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Re: ABSRD BAND on Sinornithosaurus feathers



After a week full of work I had only time today to read carefully a posting 
of Ken Kinmen dated 03/15/2001. He quoted "a posting by a very vocal (but 
anonymous) member of that group (from sci.bio.paleontology):".

> I would say that the authors have not succeeded in showing that 
Sinorithosaurus
> has feathers. Unlike what Jones et al. did with Longisquama feathers, Xu et 
al. 
> have not shown that Sinornithosaurus' integumentary structures have a 
hollow core,
> a calamus, or pulp caps. They have not shown that these structures are 
follicular in origin.

Basic law here: ABSRD proponents are right and everybody else is wrong.
Variation of this: Cite one character which shows that ABSRD is correct, 
because it shows that theropods can't be
ancestors of birds.

> It is also much easier to evolve the intricate interlocking barbules of 
avian feathers
> from a solid sheet (in other words from the type of feathers 
> with solid vanes found in Longisquama) through a process of weight 
reduction 
> than it is to build the vane up from a clump of loose filaments.

That's surely the way they make wire netting and woolen pullovers today.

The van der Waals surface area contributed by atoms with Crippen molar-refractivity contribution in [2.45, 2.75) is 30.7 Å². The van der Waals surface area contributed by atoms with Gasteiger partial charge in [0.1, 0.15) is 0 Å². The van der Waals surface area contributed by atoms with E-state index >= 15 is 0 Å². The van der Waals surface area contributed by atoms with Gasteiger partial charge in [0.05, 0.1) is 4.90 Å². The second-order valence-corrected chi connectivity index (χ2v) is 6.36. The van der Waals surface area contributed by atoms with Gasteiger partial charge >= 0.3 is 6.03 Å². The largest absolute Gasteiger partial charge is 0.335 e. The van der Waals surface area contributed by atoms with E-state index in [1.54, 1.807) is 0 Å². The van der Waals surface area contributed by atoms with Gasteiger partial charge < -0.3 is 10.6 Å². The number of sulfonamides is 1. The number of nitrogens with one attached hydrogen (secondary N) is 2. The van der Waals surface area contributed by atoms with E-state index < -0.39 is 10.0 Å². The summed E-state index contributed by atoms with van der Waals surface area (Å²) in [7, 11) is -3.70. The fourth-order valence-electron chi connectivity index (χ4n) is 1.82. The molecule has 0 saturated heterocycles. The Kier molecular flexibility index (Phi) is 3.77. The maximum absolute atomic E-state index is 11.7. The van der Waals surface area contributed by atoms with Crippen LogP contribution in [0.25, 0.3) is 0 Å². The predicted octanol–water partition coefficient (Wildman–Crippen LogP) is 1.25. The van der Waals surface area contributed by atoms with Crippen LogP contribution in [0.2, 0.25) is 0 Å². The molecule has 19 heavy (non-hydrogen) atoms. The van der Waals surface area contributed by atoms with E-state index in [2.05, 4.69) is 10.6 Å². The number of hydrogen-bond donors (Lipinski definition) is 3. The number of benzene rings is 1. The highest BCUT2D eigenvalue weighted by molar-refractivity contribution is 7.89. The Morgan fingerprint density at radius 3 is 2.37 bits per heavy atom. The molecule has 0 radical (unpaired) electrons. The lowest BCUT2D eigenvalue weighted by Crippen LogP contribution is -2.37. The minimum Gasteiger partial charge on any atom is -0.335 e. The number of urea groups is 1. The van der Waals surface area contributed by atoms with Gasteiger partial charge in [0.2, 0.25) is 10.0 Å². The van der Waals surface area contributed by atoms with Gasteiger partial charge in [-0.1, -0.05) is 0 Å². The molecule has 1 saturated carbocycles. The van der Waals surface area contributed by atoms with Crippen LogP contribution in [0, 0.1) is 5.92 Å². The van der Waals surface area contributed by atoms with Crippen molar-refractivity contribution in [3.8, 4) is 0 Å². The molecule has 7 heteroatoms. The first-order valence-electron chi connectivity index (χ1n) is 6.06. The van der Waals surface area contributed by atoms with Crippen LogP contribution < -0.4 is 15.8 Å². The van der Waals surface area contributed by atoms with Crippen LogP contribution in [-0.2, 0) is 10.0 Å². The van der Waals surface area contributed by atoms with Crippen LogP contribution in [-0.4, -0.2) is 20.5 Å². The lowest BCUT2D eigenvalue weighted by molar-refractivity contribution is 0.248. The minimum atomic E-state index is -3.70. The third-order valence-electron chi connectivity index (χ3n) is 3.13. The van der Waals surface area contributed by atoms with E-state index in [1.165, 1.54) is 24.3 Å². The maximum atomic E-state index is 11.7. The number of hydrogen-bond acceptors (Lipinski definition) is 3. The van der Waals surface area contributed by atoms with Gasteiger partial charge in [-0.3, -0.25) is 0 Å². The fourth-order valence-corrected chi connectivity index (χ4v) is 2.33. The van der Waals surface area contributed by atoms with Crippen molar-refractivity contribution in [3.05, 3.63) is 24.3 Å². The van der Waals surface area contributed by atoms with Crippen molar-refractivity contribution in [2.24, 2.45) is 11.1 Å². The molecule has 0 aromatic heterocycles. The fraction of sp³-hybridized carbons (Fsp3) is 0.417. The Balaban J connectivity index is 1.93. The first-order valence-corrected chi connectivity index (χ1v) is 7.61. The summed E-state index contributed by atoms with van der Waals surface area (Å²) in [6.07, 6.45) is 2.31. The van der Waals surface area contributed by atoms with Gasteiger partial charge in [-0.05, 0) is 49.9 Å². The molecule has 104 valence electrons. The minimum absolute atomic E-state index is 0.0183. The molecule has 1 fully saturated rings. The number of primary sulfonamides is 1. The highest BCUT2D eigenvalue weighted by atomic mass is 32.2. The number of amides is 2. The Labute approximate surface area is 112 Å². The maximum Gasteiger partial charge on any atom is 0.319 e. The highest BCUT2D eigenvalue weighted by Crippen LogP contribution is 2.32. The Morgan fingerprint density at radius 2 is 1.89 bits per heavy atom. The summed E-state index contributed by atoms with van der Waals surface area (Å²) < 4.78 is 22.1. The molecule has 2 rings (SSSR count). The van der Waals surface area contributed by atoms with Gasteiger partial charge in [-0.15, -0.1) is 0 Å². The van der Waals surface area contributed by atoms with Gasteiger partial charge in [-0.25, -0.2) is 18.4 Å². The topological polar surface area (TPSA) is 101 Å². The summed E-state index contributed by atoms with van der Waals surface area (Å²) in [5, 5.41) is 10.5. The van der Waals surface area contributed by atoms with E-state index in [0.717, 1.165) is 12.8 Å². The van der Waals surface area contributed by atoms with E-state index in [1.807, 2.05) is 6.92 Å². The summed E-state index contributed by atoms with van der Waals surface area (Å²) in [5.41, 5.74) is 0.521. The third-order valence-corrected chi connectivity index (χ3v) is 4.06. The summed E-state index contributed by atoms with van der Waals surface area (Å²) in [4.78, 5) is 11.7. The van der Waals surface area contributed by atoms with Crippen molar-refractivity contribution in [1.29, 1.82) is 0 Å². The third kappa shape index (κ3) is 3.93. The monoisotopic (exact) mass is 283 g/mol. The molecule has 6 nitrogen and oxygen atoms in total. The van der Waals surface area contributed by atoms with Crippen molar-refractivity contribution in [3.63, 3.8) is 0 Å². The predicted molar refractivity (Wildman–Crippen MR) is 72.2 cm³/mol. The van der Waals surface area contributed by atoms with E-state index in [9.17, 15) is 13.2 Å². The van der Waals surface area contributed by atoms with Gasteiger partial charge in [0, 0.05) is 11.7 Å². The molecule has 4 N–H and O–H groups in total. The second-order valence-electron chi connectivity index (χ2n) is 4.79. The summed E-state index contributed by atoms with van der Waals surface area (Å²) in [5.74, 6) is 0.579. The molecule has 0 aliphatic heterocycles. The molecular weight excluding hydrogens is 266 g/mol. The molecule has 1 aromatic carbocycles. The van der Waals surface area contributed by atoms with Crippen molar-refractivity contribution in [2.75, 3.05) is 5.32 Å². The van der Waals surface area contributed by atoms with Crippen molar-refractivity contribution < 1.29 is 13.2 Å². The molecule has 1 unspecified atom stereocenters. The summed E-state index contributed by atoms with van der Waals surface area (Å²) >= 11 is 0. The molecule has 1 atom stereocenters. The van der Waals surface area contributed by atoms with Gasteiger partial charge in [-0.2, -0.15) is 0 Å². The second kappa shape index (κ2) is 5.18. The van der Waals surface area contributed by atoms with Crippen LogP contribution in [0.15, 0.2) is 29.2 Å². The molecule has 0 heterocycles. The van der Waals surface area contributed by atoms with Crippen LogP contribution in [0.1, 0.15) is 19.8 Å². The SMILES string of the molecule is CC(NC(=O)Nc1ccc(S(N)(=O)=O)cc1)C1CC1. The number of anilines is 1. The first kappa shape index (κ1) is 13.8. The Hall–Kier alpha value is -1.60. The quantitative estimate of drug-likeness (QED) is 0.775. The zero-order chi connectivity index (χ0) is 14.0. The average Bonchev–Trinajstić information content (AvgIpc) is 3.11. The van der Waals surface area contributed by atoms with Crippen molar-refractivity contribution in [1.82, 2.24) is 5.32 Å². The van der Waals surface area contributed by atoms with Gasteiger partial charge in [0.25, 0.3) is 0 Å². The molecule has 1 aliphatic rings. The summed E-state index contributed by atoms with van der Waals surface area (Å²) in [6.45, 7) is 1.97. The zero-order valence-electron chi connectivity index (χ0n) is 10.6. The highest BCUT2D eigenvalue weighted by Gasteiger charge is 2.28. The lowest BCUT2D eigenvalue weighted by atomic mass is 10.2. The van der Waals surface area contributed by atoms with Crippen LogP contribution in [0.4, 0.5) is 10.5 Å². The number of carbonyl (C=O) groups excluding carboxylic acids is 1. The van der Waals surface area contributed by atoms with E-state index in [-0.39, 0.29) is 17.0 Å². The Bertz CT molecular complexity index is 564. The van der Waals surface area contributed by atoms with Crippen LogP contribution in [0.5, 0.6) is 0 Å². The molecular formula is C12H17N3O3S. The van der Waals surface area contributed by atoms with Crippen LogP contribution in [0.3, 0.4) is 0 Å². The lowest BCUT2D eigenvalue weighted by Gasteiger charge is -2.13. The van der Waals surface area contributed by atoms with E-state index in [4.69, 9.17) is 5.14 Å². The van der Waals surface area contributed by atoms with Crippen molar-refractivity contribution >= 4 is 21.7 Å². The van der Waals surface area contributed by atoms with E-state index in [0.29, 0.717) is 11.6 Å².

If you take a look at the design of feathers they grow somehow like "grow 
longer, branch, grow longer, branch, grow longer". Starting with a single 
follicle and controlling the timing/parameters of these steps you can get 
many different types of feathers.

> Insects, bats and pterosaurs fly with membrane wings, so a solid sheet is 
the norm 
> for wings; bird wings are also functionally solid sheets.

Is this the so called "orthodox view" meaning I mustn't proof it, but you 
have to refute it?

> It is therefore foolhardy to fly with wings made from interelocking 
filaments,
> not knowing a priori whether the interlocking structures are strong enough
> or structurally sound enough to serve functionally as wings.

Yes, no intermediate designs allowed. So our ancestors should never have 
tried to walk on two legs not knowing if it would work and what about the 
transition of life onto land?

> Lastly, Sinornithosaurus simply lived too late to have anything to do with 
> feather origins.

So let's forget about todays birds, they live even later than 
Sinornithosaurus.


Cheers

Heinz Peter Bredow